Prepare your USB stick and boot PC from USB
Basic Netbook Hardware:
CPU: Intel Atom N270 1.6GHz CPU
Hard Drive: 120GB
Built-in Screen: 1024x600
Chromium on my aging netbook with a single core hyper threaded Atom processor has breathed new life into my aging hardware. The OS is responsive and provides additional functionality through applications that can be installed from the included web store. As expected when loading complicated web pages there is a slight delay because of the slower hardware in my netbook. When scrolling through the web pages the netbook does a good job keeping up with the pages.
Based on my usage of this distribution I did not find an option to support tap clicking. Installing applications is relatively painless reasonable number of available applications. The netbook heats up quite a bit causing the fans to spin constantly so the netbook won't last long on battery.
In conclusion I would recommend giving Chromium OS a try if for no other reason than to satisfy a curiosity. Chromium OS does provide good performance for basic functions allowing you to extend older hardware's usefulness. If you have a notebook with better class hardware your experience will be improved over mine.
Creating things is a passion of mine, one of those passions involves programming. I am not an expert programmer nor do I want to be, I do however enjoy the creativity part of these watch faces including the graphic development. Recently I created an android wear watch face using the Analogue watch example as my template. The photo above is a screenshot from the final project created for the Zenwatch 1 and any other 320x320 circle faced android wear watch. The hour, minute and seconds hands are custom made using the GIMP. The background including the day and date platforms are part of the background. You could make them modular by creating separate graphics but for the purpose of this example it was not required
One of the challenges of the watch face was creating hands that moved in semi realistic motion. This means as the second hand moves so does the minute hand, and the hour hand is also incrementing as the rest of the hands are moving. It is not perfect but creates a reasonable facsimile of how the hands should move.
The ticks around the watch face are created using 2 formula's one for the minutes and another for the hours. In order to optimize this you may be able to combine the 2 algorithms into 1.
If you are interested in how the watchface was created you may download the file here. Also, consider this a beta watchface, it works however there may be other configuration settings that need to be changed.
Android Studio can be downloaded from here. Additional downloads will be required to support the different versions of android. Also, if you are planning to use the built-in emulator then you will be required to download the image for each version you want to test. If you are installing Android Studio on a Linux distribution Google recommends downloading Java from Oracle and not OpenJava.
With any device that runs on batteries power is a concern. There are many technics to save power, some advanced some not so much. Some of the technics in this article will require root in order to implement, others can be enabled with the built in functionality of Android. If you are having battery issues on your device i.e. it lasts a couple of hours the first step is to figure out what is using the battery.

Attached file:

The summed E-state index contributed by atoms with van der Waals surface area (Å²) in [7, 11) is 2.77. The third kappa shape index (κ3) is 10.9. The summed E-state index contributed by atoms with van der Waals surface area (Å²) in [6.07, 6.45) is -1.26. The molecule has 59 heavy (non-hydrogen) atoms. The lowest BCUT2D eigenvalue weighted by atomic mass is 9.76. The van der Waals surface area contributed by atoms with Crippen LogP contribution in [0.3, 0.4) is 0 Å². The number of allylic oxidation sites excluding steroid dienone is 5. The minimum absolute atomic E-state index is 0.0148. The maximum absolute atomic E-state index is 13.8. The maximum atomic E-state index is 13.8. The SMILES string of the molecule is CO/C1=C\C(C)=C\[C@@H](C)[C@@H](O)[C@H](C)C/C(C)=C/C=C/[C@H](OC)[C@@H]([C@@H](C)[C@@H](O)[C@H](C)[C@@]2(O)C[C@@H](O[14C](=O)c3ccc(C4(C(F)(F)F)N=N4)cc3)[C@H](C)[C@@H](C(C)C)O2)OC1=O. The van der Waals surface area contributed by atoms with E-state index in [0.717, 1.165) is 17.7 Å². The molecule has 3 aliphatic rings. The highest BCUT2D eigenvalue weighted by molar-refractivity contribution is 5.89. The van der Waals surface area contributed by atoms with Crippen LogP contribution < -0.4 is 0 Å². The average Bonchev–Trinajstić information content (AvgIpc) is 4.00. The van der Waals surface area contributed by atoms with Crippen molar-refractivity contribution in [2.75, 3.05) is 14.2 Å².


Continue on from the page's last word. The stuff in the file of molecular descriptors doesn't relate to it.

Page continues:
Finding Battery Sucking Applications
Finding applications that are using your battery can be done using the built in battery app in Android or using the GSam Battery monitoring app in the Play store. There are other battery monitoring apps you can install on your device however for simplicity I will use the GSam Battery Monitory app for my examples. GSam Battery monitor will allow you to see what applications on your device are using the most battery power. Another important statistic is what applications are using wake locks. This is a process that prevents your device from going into sleep, keeping all of the components running using power including the ever battery exhausting screen i.e. LCD's and AMOLED's, using more battery power over time. There are some applications that are known to suck up your battery and are installed on many devices. These apps continue to run after you have stopped using them and drain the battery art an alarming rate. The GSam application will help you to find them.
Dealing with Battery Sucking Applications
Once you have discovered what applications are using the most battery on your device you then have to decide what to do with them. For some people this is easy, delete the application. Sometimes the application was pre-installed on your device and you are not able to delete it. What do you do in this case, well, there are a few different solutions to this problem.
Built in Functions to Save Battery
Some additional settings you can make on your Android device to save power are:
Remember to take this list with a grain of salt and make the changes that make sense for you. If you use Bluetooth all the time then it doesn't make sense to disable. Same goes for any other function you use. If you don't know what something does, look it up before disabling it, you might need or want it.